Cores / logical cores performance difference

Hello everyone,

I’m planning on upgrading my mixing rig and can’t find a straight answer to my doubts.
I use Cubase 7.5 @ max buffer setting for mixing big, plugin heavy projects (300-500 tracks, 20+ groups, 20+ aux channels, hundreds of plugin instances). Low latency at low buffer is of no interest to me, need this rig to perform well at mixing stage.

I’m thinking of getting an i7 8700K or i5 8600K. Both are 6 core processors, but the i7 is also 12 threads / logical cores using hyperthreading.

My question is: will I benefit from having those extra threads, and can Cubase utilize them or is it better to have just plain 6 cores from i5?
Does anyone have experience with Cubase and 8700K vs. 8600K?

Thank you!
Kind regards,
Seb

In general Cubase always benefits from higher processor speeds and not so much from more cores beyond 6-8 cores. But…it depends on usage.
In your case with so many tracks/plugins I would really aim at the i7 8700. Using so many tracks/plugins it wont hurt to have the extra processing power.

I the tests I’ve seen Cubase absolutely benefits beyond 8 cores. There’s no doubt about it.

http://www.scanproaudio.info/wp-content/uploads/2017/10/7960X-DB-Classic-1.jpg

Thanks for help, I’ll go with the 8700!

I’ve seen test clearly showing good performances even at 64 or 32 buffers.
Anyhow I 've also seen the Windows 10 drop out issue due to MMCSS limitation to 32 threads with Cubase.

How come we can obtain such good performances in DAW tests (using Cubase) and avoiding issues related with above MMCSS limitations (occuring with high number of cores/threads like the 7900x/7920x etc… ++ series)

Did I miss something ?

As far as I understand it the issue depends on the specific workload and which CPU is being used.

Either way, in general the test has shown year after year that relatively fast CPUs with more cores perform better. Sometimes there are differences in architecture that may change the outcome, but it’s generally true.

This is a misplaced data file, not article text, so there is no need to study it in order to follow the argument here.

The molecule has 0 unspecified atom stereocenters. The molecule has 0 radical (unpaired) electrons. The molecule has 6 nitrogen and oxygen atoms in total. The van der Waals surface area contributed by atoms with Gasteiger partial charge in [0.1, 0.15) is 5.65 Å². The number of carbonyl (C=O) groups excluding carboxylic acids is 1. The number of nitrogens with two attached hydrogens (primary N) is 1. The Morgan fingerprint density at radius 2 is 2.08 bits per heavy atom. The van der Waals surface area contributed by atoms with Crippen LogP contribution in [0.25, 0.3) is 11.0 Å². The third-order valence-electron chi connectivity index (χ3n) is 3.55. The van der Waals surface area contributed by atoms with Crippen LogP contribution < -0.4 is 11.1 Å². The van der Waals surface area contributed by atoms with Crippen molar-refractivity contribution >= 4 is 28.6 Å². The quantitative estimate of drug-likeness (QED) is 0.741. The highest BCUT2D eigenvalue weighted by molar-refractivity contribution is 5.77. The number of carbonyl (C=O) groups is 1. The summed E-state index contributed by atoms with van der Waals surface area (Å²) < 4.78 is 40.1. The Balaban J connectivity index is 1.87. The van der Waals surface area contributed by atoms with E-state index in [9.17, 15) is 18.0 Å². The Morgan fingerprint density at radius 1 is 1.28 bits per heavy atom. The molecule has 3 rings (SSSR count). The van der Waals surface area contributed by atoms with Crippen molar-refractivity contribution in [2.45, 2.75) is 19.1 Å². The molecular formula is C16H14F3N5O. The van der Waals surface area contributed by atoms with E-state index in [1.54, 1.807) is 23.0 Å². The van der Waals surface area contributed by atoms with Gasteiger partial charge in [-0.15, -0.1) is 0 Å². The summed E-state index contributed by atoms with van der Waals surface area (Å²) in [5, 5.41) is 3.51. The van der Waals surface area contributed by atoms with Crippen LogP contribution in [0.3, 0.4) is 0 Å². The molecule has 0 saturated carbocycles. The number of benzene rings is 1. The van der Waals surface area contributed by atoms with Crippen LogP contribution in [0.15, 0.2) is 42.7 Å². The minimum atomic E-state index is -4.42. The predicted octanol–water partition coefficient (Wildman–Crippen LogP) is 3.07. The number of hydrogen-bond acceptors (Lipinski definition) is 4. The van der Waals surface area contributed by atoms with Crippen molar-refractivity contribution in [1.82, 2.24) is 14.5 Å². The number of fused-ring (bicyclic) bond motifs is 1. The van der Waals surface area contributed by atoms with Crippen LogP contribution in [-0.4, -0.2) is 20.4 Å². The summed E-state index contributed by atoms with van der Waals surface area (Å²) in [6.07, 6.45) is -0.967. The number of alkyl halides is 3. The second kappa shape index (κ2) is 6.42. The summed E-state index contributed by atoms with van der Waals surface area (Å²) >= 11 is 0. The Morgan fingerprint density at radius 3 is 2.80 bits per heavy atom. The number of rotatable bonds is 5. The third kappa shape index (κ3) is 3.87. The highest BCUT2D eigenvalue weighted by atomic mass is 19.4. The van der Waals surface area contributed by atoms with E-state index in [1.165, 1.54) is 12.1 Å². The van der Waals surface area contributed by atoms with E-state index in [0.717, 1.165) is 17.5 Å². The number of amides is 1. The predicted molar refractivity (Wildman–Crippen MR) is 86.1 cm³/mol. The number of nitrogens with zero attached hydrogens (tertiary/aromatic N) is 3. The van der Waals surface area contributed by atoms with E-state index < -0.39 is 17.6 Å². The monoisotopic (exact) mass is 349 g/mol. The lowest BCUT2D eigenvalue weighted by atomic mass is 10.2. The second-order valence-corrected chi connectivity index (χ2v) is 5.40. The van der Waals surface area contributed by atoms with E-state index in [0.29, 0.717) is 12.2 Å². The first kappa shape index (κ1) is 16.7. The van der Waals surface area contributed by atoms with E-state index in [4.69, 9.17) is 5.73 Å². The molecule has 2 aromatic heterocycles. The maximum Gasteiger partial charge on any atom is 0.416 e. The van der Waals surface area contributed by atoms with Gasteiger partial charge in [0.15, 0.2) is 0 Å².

By the way; there’s the rumor floating around that there is an actual temporary “fix” to the MMCSS limitation in Windows for Cubase/Nuendo. I believe you have to contact Steinberg directly to get instructions on how to do it.

That is not a rumor, Microsoft does not want that registry “fix” out in the wild. It is specific to the cpu used, and can have negative effects when just applied. Steinberg is allowed to dispense that fix in a per case scenario.
Microsoft are looking into it, but it will be at least til the spring update before we see any change.

Anyway We can agree on HT is beneficial, I don’t see the 40% to 70 % improvement that others do, but that really depends on the workload. Interesting that Intel has removed HT from the i7 line, that makes the i9’s look more attractive even at the inflated price tags .

Well this is what I understood. I will probably change my PC setup during coming year, by now I run a core i7 970 (6C/12T) with X58 chipset old fashionned.
It gives rather good power but I’m limited to 24 GB of RAM, + considering a new Core i9 with 12 or 14 cores could give me x3 CPU power and a lot of RAM for samples…
But I don’t want any Windows headeache at the time of discovering a new machine, so if Win 10 official update resolving every MMCSS issues (and especially this thread count limitation) has not come out, then I will stick with Windows 7 x64 that I know very well (and that is working very well despite “non support” rumors)

anyhow thank you for the information,

PS: Just wanted to add that currently I’m running Cubase 9.5.40 on Win7 x64 / Core i7 970 /RME Raydat 36 I/O with rock solid reliability and no issue/bug at all. I can run CPU up to 90% in Windows meter with no drop out at buffer 32, whan I play VSTis live, and the Cubase meter is red far before the first sound issue occurs. I hope I will have same ability to work hard load with new gen CPU.